Conventional wisdom tells us that these days everyone has to go to college. It’s become what high school once was: the basic requirement for employment. That may be an exaggeration, but even if college isn’t absolutely necessary, it does increase earning power. At its best, it also increases people’s understanding of politics and culture, making them better able to stand up for their own interests. Good education for working-class people is not just a matter of economics.
But it’s dreams of economic opportunity that drive both the government and parents to encourage more working-class kids to go to college. Elite schools, such as Harvard, have been offering free tuition to students with lower family incomes, part of an effort to foster economic diversity on their campuses. Colleges around the country are talking about how to improve access and admission rates for students from lower-income families.
But working-class students need more than access, as many of the contributors to Teaching Working Class noted a decade ago. Whether they attend elite schools or community colleges, working-class students benefit from working with faculty and staff who understand their culture and recognize that being working class bring assets as well as challenges. The practical, straight-talk attitudes of working-class students can help them thrive in school, and what they lack in traditional cultural capital may be balanced by common sense and awareness of how to get things done.
Class does create challenges for students. For some, juggling family life, work life, and school simply adds up to too much to do in too little time. Because working-class culture values family and community connections, working-class students often feel torn between the needs of their families and the demands of school work. An ailing grandparent, a sister whose babysitter didn’t show up, or a friend who’s going through a difficult divorce – these and other personal crises often take working-class students away from the classroom.
For others, going to college creates internal tensions. It may come as a surprise to some professional-class people, but many working-class people don’t see us as positive role models. We’re the problem. We do useless, non-productive work for which we get paid too much. We have book learning instead of common sense. We take ourselves way too seriously. Imagine what it must feel like to come to college, which is supposed to transform you into a professional-class person, from a culture that views professionals with suspicion. And, of course, college does change you. Many working-class students report feeling guilty about how much they love going to college as well as feeling lonely because they no longer fit in as comfortably with their families and friends back home.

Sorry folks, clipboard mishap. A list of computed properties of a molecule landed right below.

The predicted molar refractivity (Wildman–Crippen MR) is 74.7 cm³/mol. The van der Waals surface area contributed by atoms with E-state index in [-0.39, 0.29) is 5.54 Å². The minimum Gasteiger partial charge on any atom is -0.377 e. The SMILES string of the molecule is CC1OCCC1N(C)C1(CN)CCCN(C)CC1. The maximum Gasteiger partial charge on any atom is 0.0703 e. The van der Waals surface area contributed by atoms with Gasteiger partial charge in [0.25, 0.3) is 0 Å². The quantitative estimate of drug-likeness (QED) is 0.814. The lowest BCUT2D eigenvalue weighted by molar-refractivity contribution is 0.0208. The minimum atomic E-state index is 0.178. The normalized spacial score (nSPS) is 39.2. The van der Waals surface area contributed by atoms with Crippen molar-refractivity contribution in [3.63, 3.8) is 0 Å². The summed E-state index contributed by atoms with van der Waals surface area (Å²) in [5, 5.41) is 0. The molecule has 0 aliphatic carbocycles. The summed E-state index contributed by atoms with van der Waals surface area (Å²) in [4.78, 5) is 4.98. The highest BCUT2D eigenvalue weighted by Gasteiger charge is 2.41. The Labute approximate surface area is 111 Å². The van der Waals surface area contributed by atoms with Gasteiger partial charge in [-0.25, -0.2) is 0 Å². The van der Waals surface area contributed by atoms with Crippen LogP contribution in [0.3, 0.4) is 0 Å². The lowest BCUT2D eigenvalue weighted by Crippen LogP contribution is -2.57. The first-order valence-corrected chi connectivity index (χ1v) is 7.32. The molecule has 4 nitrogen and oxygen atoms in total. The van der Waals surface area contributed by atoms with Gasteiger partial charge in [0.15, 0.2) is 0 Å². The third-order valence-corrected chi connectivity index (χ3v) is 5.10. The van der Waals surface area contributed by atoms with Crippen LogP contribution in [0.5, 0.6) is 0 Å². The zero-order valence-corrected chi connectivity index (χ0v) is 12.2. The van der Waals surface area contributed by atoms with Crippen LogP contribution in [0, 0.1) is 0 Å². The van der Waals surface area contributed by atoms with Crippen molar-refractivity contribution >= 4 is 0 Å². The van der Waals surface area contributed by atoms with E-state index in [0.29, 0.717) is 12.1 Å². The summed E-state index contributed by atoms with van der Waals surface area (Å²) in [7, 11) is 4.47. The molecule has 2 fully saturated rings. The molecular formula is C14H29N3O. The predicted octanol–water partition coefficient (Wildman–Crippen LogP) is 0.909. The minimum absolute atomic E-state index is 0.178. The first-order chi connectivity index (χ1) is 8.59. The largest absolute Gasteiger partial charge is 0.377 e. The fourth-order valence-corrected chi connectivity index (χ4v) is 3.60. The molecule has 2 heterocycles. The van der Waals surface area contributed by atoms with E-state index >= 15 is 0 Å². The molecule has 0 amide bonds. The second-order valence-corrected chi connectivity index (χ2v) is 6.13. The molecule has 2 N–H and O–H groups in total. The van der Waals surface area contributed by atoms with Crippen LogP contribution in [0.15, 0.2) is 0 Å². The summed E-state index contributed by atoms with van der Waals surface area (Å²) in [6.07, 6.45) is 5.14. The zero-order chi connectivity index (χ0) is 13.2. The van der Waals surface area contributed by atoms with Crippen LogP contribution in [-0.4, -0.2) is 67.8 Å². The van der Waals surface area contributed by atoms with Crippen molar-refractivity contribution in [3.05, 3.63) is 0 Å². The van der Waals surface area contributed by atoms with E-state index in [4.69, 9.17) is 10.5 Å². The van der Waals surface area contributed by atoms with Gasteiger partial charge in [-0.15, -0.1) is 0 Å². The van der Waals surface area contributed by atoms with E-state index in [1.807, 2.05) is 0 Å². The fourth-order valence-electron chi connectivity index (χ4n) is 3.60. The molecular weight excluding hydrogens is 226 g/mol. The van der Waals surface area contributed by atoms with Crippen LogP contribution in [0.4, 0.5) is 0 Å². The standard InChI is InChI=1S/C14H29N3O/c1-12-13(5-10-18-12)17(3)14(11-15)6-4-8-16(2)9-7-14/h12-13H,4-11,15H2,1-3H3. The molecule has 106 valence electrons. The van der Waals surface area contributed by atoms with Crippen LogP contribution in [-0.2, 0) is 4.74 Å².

Add to all of this the self-doubt that comes with seeing yourself as an outsider, worrying that you don’t really have the right or the intelligence to be here, professors and peers who denigrate working-class culture, persistent worries about paying for tuition and books, and college becomes an obstacle course.
A few faculty at elite schools are noticing the working-class students in their courses, and they’re asking questions about what those students bring to the classroom and what they need from their professors. The latest issue of the Diversity Digest, published by the American Association of Colleges and Universities, focuses on class in higher education. It includes reports on strategies for teaching about class, how class shapes the higher education system, and why academics should pay more attention to class.
While attending an elite school may provide a working-class student with terrific opportunities, community colleges and state comprehensive universities are the specialists in educating the working class. A new report on community college education from the Carnegie Foundation for the Advancement of Teaching identifies strategies that work, including high structure and significant challenges, as well as assistance in developing learning habits such as the ability to monitor one’s own progress. Although many community colleges already provide that kind of education, four-year programs also need to consider these issues. After all, as Inside Higher Ed reported recently, students who start college at a four-year institution are significantly more likely to complete a BA than those who begin at community colleges. No doubt, educators need to find ways to improve the chances of those who begin at community colleges (which is the goal of Carnegie’s project on “strengthening pre-collegiate education”)), but if we want to provide high-quality education for working-class students, all types of institutions need to pay more attention.
These and other efforts to recognize and support working-class students can help us move beyond access to success. Yes, we should support programs to increase the number of working-class people who attend college, but we also need parallel efforts to help them thrive.